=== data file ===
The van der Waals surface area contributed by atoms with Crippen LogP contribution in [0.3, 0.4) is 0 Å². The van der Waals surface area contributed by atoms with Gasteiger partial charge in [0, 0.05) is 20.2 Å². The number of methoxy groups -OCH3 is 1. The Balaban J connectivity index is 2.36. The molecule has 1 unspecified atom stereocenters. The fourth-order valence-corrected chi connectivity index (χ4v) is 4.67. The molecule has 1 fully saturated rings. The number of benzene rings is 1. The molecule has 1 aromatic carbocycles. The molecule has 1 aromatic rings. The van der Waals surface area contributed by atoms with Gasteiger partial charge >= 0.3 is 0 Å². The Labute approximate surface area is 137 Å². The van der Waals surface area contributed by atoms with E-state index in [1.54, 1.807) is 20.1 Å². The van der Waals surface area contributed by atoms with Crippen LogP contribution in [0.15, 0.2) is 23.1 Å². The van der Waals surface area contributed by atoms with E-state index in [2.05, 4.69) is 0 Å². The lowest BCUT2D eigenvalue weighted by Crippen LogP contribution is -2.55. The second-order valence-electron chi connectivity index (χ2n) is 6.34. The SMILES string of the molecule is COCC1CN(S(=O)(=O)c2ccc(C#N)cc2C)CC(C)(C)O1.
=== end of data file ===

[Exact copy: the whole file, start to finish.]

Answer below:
The van der Waals surface area contributed by atoms with Crippen LogP contribution in [0.3, 0.4) is 0 Å². The van der Waals surface area contributed by atoms with Gasteiger partial charge in [0, 0.05) is 20.2 Å². The number of methoxy groups -OCH3 is 1. The Balaban J connectivity index is 2.36. The molecule has 1 unspecified atom stereocenters. The fourth-order valence-corrected chi connectivity index (χ4v) is 4.67. The molecule has 1 fully saturated rings. The number of benzene rings is 1. The molecule has 1 aromatic carbocycles. The molecule has 1 aromatic rings. The van der Waals surface area contributed by atoms with Gasteiger partial charge >= 0.3 is 0 Å². The Labute approximate surface area is 137 Å². The van der Waals surface area contributed by atoms with E-state index in [1.54, 1.807) is 20.1 Å². The van der Waals surface area contributed by atoms with Crippen LogP contribution in [0.15, 0.2) is 23.1 Å². The van der Waals surface area contributed by atoms with E-state index in [2.05, 4.69) is 0 Å². The lowest BCUT2D eigenvalue weighted by Crippen LogP contribution is -2.55. The second-order valence-electron chi connectivity index (χ2n) is 6.34. The SMILES string of the molecule is COCC1CN(S(=O)(=O)c2ccc(C#N)cc2C)CC(C)(C)O1.